Patients and samples
The nilotinib registration trial (CAMN107A2101; registered at http://www.clinicaltrials.gov as NCT00109707) was an open-label, multicenter, single-arm phase II study of nilotinib (400 mg twice daily) in patients with imatinib-resistant or -intolerant Ph+ CML-CP (N = 321; 226 imatinib-resistant, 95 imatinib-intolerant) with a median exposure to nilotinib of 561 days [10, 11]. This study was conducted in accordance with the Declaration of Helsinki, and the protocol was reviewed by the ethics committee or institutional review board at each participating institution. All patients gave written informed consent.
RQ-PCR measurements of BCR-ABL1 were taken monthly during the first 3 months of the trial and once every 3 months thereafter, as described previously . For this analysis, patients were required to have at least three PCR measurements, an average daily dose of at least 720 mg (90% of the target dose) in the first 6 months of the study, and BCR-ABL1 (IS) > 10% at baseline (n = 123).
BCR-ABL1 (IS) ≤ 10% can be measured effectively . The upper limit of 10% is determined by two sources of nonlinearity in the BCR-ABL1 ratio estimation: (1) depending on the primer design for the ABL1 control gene, both ABL1 and BCR-ABL1 are amplified when the BCR-ABL1 levels are high ; and (2) healthy cells have two copies of the BCR and ABL1 control genes, while leukemic cells have one control gene and one BCR-ABL1 gene. There is no simple formula that can be applied to remove this nonlinearity because expression rates of the control genes may be different at the time of diagnosis and at the time that a patient achieves a good response. Thus, while measurements above 10% are included in this analysis so that we can describe the full range of BCR-ABL1 dynamics for all patients, quantitative values of the parameters governing the dynamics at the start of treatment (A, α, μ; see model below) should be considered qualitatively.
Model selection and parameter fitting
The time course of BCR-ABL1 transcript levels was modeled using nonlinear mixed effects (NLME) methodology. This is an accepted approach for deriving population models from clinical data [27, 28]. We used maximum likelihood methods, as implemented in Monolix (http://www.lixoft.com/wp-content/resources/docs/UsersGuide.pdf) NLME software in MATLAB (The MathWorks, Inc., Natick, MA), to fit the following between-patient mixture model to the log10 of the BCR-ABL1 ratios measured at time t, R(t), where treatment begins at t = 0:
The model represents two typical profiles: (1) slow responders with a monophasic decline, who typically had little if any decline in BCR-ABL1 (IS)% (at rate μ), and (2) fast responders with a biphasic decline, in whom a rapid initial decrease in the BCR-ABL1 (IS)% (at rate α) was followed by a more gradual response (at rate β) that could be either increasing or decreasing. A similar version of the above model was used to fit patients from the IRIS study , although we excluded the triphasic mixture population due to limited follow-up time (2 years) in the present study. The constant terms (A, B) were restricted to be greater than zero because BCR-ABL1 (IS)% is always positive. The rate constants (μ, α, β) have units of 1/year. Before treatment starts, the log10 of the BCR-ABL1 (IS)% is assumed to be log(A) or log(A + B) with additive measurement error. The model has an additive residual error term (ε) in log space that describes variability in the measurement due to assay and interoccasion variability and model error. All mono- or biexponential parameters (A, B, α, β, μ) were treated as mixed effects with both a fixed component that represents the typical value for the population and a random component that represents the interpatient variability. The mixture probability p was a fixed effect. The constant terms (A, B) were chosen from a log-normal distribution because BCR-ABL1 (IS)% is always greater than zero (e.g., A = θΑ*exp(ηΑ), where ηΑ is normally distributed with mean zero and variance ωA). Similarly, both α and μ are always less than or equal to zero and so are chosen from a log-normal distribution with a negative fixed-effect term (e.g., θα < 0). Thus, we have α = θα*exp(ηα). Finally, we chose β from a normal distribution, allowing it to be either negative or positive (i.e., β = θβ + ηβ).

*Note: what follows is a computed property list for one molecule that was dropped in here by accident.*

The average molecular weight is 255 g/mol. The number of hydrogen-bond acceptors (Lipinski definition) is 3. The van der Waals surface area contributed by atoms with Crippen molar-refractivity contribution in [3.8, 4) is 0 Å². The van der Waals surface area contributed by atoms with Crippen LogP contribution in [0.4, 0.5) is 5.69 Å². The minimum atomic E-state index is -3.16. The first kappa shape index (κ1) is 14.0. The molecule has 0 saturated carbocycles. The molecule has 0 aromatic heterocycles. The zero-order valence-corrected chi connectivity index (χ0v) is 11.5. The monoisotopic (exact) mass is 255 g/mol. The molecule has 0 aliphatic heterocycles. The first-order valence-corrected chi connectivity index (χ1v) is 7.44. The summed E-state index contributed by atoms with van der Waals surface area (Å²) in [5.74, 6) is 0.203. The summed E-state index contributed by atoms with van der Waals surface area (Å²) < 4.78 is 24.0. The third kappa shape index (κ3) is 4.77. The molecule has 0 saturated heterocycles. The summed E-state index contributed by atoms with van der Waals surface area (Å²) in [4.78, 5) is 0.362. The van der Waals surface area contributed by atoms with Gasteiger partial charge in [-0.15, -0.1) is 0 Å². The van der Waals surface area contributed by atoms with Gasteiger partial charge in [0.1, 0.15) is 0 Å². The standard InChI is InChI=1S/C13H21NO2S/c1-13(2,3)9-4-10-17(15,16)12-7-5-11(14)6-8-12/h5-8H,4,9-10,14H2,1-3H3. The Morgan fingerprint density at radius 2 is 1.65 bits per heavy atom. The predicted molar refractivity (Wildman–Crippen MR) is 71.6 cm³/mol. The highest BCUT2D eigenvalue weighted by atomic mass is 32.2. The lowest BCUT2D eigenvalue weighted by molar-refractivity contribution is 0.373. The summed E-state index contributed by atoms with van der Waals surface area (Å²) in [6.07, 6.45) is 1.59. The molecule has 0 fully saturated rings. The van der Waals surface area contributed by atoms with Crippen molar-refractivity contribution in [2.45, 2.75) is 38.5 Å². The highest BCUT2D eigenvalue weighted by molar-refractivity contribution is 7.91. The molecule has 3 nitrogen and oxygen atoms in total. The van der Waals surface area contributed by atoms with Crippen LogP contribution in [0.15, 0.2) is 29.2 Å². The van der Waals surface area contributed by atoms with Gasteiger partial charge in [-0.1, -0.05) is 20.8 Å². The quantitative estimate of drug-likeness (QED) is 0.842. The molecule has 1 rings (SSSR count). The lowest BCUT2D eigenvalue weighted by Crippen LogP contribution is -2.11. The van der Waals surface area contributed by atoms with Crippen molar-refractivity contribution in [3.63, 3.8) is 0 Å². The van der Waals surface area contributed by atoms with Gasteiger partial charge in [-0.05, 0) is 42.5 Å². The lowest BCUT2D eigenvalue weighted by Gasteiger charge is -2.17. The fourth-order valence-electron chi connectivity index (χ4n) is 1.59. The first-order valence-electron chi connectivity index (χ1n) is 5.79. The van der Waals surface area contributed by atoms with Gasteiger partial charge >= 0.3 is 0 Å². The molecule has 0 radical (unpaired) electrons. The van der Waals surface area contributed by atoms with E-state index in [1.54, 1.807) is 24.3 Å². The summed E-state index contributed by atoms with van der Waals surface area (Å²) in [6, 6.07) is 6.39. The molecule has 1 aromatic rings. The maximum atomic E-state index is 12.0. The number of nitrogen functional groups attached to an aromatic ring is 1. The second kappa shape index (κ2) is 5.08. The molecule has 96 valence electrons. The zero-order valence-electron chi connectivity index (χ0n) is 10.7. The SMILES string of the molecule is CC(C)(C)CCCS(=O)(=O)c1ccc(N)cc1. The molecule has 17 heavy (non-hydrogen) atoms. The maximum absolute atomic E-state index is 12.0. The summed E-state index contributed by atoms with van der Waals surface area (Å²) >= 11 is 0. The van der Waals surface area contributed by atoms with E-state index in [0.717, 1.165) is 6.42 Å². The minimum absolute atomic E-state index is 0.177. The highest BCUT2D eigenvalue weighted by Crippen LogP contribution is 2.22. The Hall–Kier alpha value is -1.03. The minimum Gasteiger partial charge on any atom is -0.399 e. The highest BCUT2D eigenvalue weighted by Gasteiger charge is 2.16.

We used 0.0032% (a 4.5-log10 decrease in the BCR-ABL1 [IS]%) as the minimal level of detection of the PCR assay for all laboratories and treated these measurements as left-censored data. BCR-ABL1 transcript levels below 0.0032% were established as “undetectable” in the IRIS trial , and BCR-ABL (IS) ≤ 0.0032% has subsequently been defined as molecular remission at 4.5 logs (MR4.5) [30, 31]. Rather than remove all measurements below the limit of quantitation or fix them at a certain value, we used the M3 maximum-likelihood approach , which treated any measurement falling below the limit of detection as having an upper boundary of 0.0032% to make optimal use of all measurements.
The maximum-likelihood approach yields information about both the population and each individual patient. For the population, the typical model parameters (A, B, μ, α, β, p) and the interpatient variability (of A, B, μ, α, β) were estimated. In addition, for each individual, the most likely set of parameters that describe that individual was estimated, along with the patient’s BCR-ABL1 response classification (slow vs. fast). In particular, each patient was categorized as a fast or slow responder based on the best description of that patient as calculated by the maximum-likelihood method. For the biphasic patients, we also computed the transition time at which the patient transitioned from the α to the β phase of the decline. We defined the transition time as the point of maximum curvature of the fitted BCR-ABL1 transcript profile, where curvature was defined in the differential geometrical sense as κ(t) = |R”(t)|/(1 + R’(t) 2 ) 3/2.
Response prediction and model comparison